A scale and polish (also known as a dental cleaning), is a very common dental treatment which is carried out as a form of oral preventative medicine. It is designed to form part of every treatment plan with the aim of keeping your teeth clean and healthy. A scale and polish in conjunction with tooth brushing, flossing, mouthwashes and healthy eating can help to reduce the risk of gum disease and tooth decay
So, why do you need a ‘scale and polish?’
Your teeth come under constant attack from the starches and sugars present in our food which are released as we eat. When this combines with plaque (the sticky bacterial film that forms on the teeth over time) it produces an acid which is harmful to our teeth.
This plaque forms on the surface of and between our teeth and can also accumulate on the gum line. If is not removed then it will harden and form calculus or ‘tartar’ – a yellow or brown mineral deposit which causes the teeth to have a rough or ‘crusty’ appearance. This makes them vulnerable to further plaque attacks.
Plaque can corrode the teeth over time which causes cavities and tooth decay as well as bad breath. If it leads to calculus formation, especially around the gums then gingivitis (gum disease) can occur. The danger with this is that it can lead to the more serious periodontal gum disease and loosening of ones teeth.
A scale and polish can remove plaque and leave your teeth feeling nice and smooth. This will also prevent bacteria sticking to them (which they are able to on teeth with a rough surface) which can lead to the build up of calculus and hence help to prevent gum disease.
What does a scale and polish involve?
The ‘scale’ part of the procedure involves the dentist using an ultrasonic device which emits vibrations to loosen large areas of tartar. It will spray a cooling mist at the same time which washes away the debris. If your teeth are heavily stained then ‘air abrasion’ may be required. This tends to be relatively painless although you may experience some pain if these particles hit the gums as well as your teeth. However, your dentist will be aware of this and will try and minimise the risk of this happening.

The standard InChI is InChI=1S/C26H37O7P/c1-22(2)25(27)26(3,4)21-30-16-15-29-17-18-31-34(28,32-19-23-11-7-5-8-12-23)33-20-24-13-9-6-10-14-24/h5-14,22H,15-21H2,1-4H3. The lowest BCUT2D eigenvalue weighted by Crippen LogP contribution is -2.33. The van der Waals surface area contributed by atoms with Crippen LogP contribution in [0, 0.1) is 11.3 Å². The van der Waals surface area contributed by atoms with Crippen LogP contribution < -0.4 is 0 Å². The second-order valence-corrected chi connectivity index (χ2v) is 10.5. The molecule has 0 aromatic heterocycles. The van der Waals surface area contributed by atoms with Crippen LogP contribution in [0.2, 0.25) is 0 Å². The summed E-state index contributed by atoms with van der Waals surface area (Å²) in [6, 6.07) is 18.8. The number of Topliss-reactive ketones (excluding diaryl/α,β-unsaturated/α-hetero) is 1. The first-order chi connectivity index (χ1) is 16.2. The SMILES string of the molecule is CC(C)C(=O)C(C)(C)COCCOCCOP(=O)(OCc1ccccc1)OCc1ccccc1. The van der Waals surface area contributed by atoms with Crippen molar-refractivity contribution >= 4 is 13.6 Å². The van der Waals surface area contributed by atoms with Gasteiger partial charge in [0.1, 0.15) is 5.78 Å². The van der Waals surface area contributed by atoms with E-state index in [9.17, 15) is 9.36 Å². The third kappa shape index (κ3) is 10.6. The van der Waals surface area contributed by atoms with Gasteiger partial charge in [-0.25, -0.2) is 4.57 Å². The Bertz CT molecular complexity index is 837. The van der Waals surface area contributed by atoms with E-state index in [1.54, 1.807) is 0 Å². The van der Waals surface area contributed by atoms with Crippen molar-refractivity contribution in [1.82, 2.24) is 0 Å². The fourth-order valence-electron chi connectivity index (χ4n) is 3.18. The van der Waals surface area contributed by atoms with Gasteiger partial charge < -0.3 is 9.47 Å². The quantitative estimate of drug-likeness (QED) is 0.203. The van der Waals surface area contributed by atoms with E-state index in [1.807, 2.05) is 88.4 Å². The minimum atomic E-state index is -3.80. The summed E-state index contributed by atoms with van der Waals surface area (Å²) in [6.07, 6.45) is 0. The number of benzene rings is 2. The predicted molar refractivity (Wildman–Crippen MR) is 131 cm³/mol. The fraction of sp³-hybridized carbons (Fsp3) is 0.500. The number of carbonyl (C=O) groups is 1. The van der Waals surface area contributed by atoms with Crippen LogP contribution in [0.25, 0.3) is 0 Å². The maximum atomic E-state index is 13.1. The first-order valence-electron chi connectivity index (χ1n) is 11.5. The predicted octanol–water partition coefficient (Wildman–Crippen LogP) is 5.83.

Following this the dentist will use a series of hand tools called scalers and curettes to remove smaller deposits as well as smoothing the surface of the teeth. Your dentist will use these to scrape away these deposits.
Once your teeth are beautifully smooth the dentist will then give them a polish. This means using a handpiece with a soft, spinning rubber cup or brush, which is applied to your teeth. A special paste is used to give your teeth a shiny appearance.
As a final flourish the dentist may apply fluoride. Fluoride is good at strengthening the teeth as well as providing essential minerals to any teeth that have been eroded by the acid caused by plaque bacteria.
Does scale and polish hurt?
A scale & polish tends to be painless with many patients reporting ‘tickling’ or ‘scraping’ sensations. It is likely to be painful if you have sore gums, badly worn teeth or a dentist who is less than gentle. In severe cases a topical numbing gel or local anaesthetic can be used to ensure painless treatment.